HOUSTON — Barbara Marks lost custody of her three children because her 11-year-old son lied to police – and when the boy told the truth, state officials still refused to give her kids back.
Police didn’t believe the boy’s fib, but the Texas Department of Family and Protective Services (DFPS, better known as CPS) did.
“You are guilty until you prove yourself innocent,” Marks told Fox-5 in Houston.
The agency spent thousands of dollars on legal fees in an effort to take away her kids.
CPS started the action after Marks accidently poked her son – who has behavioral issues –in the eye on December 21. The boy then called police and told them that his mother had intentionally poked him in the eye, the TV station reported.
Officers did not believe the story, but DFPS nevertheless held an emergency hearing designed to take custody of Marks’ three children. Marks ended up spending her own money to hire an attorney and successfully fight CPS.
“It was an accidental poke in the eye and turned into removing three children — one a little baby and going to court for an emergency removal and taking it from there,” her attorney, Jon Parchman, told Fox-5.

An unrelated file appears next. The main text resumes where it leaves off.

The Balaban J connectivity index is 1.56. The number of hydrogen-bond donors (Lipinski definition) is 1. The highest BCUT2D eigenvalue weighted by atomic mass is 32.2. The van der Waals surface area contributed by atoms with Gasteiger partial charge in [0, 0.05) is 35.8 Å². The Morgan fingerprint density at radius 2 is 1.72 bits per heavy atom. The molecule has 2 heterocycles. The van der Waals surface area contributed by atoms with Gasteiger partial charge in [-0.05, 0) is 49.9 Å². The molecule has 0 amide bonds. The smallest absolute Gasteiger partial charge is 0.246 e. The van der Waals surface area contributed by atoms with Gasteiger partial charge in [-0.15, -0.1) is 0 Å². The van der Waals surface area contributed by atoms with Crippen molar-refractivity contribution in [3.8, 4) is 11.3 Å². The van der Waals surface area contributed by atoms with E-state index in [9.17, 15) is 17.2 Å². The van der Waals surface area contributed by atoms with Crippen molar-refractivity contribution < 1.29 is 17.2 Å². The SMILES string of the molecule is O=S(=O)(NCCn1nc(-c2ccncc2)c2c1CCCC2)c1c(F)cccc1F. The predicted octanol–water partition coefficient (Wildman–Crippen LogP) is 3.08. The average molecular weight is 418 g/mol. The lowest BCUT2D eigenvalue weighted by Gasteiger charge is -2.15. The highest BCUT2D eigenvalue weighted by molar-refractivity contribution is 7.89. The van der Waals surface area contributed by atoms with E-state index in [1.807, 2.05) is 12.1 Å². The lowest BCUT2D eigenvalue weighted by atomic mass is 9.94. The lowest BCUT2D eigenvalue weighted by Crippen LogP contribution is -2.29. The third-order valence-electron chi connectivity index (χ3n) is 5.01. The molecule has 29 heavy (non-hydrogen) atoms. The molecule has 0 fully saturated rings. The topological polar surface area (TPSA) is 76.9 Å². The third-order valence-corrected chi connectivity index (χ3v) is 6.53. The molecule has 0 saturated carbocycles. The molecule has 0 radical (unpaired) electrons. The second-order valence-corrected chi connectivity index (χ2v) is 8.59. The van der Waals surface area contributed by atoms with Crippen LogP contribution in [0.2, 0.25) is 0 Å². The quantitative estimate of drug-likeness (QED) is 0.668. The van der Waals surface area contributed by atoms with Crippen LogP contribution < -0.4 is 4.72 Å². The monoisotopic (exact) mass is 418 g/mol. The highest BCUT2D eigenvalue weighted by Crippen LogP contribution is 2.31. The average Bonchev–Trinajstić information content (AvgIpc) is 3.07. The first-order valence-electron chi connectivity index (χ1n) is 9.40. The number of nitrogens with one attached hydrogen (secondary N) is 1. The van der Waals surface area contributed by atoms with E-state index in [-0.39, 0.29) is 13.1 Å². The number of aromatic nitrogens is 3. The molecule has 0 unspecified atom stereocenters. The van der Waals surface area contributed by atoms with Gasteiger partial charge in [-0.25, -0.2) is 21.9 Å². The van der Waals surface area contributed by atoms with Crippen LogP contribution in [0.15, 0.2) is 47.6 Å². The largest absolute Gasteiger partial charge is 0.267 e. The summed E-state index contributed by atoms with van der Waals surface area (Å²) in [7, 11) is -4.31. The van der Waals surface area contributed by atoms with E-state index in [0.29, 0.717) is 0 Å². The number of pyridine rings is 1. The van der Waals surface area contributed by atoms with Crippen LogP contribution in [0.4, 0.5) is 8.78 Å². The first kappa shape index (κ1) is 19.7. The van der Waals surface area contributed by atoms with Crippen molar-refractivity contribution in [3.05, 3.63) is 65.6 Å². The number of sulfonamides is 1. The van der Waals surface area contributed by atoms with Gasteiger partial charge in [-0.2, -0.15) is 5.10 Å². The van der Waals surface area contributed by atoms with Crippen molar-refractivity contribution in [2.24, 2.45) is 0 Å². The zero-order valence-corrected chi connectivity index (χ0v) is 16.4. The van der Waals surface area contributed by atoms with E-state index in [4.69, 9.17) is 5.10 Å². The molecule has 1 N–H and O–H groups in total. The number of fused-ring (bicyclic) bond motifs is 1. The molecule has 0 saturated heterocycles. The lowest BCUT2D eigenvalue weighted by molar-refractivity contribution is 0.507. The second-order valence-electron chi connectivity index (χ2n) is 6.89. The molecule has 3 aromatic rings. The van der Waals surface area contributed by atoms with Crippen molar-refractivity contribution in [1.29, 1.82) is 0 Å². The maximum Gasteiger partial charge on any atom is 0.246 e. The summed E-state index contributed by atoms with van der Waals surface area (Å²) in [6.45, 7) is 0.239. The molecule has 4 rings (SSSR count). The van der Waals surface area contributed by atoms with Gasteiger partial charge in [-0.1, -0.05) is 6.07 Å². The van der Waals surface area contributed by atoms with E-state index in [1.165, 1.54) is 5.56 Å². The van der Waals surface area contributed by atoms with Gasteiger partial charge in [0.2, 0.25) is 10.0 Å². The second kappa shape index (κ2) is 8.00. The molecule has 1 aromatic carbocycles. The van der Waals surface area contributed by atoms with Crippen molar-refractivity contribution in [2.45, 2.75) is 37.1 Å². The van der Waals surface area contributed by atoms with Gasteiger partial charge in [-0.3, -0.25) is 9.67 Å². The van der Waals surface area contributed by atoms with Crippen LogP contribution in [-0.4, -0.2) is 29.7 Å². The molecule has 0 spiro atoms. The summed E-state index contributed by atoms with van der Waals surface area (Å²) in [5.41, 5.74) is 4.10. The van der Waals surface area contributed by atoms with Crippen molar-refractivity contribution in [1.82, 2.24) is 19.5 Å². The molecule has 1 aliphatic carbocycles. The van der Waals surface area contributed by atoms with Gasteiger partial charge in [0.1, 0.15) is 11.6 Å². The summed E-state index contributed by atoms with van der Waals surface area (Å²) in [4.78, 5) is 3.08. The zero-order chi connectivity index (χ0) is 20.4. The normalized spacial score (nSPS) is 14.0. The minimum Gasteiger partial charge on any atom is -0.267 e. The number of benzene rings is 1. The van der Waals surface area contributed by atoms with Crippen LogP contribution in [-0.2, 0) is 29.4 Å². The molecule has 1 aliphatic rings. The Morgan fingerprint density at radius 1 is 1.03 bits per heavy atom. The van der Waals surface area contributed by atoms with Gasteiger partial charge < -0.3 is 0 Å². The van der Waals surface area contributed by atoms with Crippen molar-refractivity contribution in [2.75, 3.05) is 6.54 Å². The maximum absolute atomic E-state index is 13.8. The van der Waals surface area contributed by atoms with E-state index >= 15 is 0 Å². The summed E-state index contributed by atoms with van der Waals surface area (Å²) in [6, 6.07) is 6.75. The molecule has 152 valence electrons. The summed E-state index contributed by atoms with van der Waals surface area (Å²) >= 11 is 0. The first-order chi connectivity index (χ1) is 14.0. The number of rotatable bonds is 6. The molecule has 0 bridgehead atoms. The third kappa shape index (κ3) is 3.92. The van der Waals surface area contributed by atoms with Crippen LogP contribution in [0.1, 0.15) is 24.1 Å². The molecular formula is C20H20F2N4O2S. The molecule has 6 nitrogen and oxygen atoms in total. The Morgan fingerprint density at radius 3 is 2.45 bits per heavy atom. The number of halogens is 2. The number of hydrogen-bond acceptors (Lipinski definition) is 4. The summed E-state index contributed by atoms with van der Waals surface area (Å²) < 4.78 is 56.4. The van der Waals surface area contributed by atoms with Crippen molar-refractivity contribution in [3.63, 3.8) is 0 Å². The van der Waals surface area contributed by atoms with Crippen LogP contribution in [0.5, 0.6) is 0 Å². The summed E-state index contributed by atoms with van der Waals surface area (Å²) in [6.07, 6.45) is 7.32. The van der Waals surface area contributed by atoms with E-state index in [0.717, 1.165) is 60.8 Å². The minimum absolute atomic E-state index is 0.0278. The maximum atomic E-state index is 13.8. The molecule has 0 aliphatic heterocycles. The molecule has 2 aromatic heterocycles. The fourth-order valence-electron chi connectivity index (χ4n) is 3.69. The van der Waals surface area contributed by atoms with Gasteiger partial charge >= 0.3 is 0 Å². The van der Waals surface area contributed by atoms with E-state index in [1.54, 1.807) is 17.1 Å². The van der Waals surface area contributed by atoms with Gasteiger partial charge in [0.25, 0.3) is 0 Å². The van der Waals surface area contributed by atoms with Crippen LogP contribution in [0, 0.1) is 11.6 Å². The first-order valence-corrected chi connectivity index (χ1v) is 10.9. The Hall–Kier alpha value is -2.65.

Said Marks, “He didn’t require medical attention but they made this big thing out of it.”
Abuse of Power
Parchman thinks the action might have been CPS employees’ effort to retaliate against his client. He noted that CPS was aware of the boy’s behavior problems.
The boy even told the CPS caseworker that he had lied, but the hearing went on, Marks said.
Parchman had to file an appeal in the state appeals court, which she lost 2-1. The dissenting justice, Terry Jennings, wrote that “there is no evidence” that the safety of the children was in danger or that the children should have been removed. Jennings also alleged that the trial court had abused its power by taking custody.
“That particular judge agreed with us that there wasn’t an emergency and the children should have never been removed in the first place,” Parchman said of Jennings.
CPS, though, stood by the action, although it eventually dismissed the case.
“What’s unfortunate is any recuperation of her fees,” Parchman said “She has to spend all of this money to defend herself and when CPS is wrong they just say, ‘Oops, we’re wrong, see you later, have a nice day.”
The department, in a statement to Fox-5, said: “CPS does not consider this wasted time. We want to make sure that the home environment is safe for the child’s return and how to keep the child safe and prevent further CPS involvement.”
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